I feel like I'm tracking my life via Bong's films since I saw this one at the Brattle Theater in Boston (OK... Cambridge). The Host received a lot of attention upon it's release, probably because there hadn't been a really good monster movie in a while. Once again, Kang-ho Song stars and, once again, he is amazing. I don't know what it is about him, but you simultaneously can't take him seriously and must take him seriously. I love him! Anyway, The Host is basically an anti-pollution monster movie in which a family is being pursued by the authorities while trying to locate their daughter/niece/granddaughter. What was most surprising to me the first time I saw the film is that the tone goes all over the map early. The early monster scene is amazing (and totally ignores the "don't show the monster until the end"conceit), but right when you think the film is going to have a somber, emotional moment, that moment is played as a farce. It's so over-the-top that it's funny. As I mentioned above, Park is somehow able to balance these extremes so as not to harm the film (it helps that the subject matter of The Host is so outlandish to begin with that it's easier to get away with these stylistic leaps). The Host is just a great monster movie with an ecological message which, in the tradition of Gojira, is blamed on the Americans.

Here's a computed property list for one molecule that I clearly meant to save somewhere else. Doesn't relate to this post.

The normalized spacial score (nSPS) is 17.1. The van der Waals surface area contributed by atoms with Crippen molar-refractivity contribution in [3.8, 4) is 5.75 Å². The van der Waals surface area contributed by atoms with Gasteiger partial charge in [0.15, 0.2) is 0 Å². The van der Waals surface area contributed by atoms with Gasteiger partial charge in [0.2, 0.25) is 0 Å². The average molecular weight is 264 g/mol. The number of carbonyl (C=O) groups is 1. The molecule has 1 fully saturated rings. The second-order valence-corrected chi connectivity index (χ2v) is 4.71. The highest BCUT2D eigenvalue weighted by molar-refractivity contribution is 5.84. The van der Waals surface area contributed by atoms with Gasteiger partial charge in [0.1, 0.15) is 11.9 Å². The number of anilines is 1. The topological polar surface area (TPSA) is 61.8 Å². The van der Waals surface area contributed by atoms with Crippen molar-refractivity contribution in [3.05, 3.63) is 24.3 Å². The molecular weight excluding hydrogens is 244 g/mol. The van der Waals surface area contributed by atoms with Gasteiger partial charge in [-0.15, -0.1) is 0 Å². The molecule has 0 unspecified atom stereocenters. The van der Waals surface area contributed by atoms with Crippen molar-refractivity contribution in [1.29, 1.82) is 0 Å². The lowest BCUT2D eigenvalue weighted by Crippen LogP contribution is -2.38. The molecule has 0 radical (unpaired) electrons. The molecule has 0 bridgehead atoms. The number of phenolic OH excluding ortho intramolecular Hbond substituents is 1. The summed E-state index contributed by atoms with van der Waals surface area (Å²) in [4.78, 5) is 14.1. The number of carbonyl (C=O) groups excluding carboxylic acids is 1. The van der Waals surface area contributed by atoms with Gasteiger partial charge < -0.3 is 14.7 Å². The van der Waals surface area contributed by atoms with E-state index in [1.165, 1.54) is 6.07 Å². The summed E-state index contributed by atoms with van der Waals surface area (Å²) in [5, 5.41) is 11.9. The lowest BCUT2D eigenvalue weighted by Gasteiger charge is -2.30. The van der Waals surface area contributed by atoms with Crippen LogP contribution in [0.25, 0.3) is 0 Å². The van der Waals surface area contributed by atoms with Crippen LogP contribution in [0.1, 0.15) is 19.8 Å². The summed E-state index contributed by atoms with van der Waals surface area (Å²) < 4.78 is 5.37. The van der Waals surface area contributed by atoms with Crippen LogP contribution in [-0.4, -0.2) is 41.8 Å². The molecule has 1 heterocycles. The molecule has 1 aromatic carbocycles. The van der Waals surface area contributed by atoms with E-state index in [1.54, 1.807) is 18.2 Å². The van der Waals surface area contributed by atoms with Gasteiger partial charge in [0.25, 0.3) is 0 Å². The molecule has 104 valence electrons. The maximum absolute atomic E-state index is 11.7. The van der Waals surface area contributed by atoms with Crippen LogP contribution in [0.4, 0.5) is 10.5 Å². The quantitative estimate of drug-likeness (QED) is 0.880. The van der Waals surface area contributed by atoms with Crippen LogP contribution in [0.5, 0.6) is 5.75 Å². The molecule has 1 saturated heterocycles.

Once again, tracking my life, Mother showed during the Portland International Film Festival (which I worked) and got great reviews. Bong returns to the murder mystery genre with Mother but instead of the cops trying to solve the crime, the accused mother is trying to prove his innocence (which, given the unfamiliarity with protocol of the detectives in Memories of Murder, is essentially the same plot as said film). Mother can be frustrating to watch simply because it's hard to see someone work so hard for the one they love yet meet an endless succession of roadblocks. However, Bong (as always) makes it worth your while in visuals, content, acting, and an unexpected ending. Perhaps the most impressive thing about Bong's films is that they never end up where I expect them to. And Hye-ja Kim as the eponymous mother gives a hell of a performance. The opening scene really sets the tone for the rest of the film. It's slightly slower paced than his other films, but no less awesome.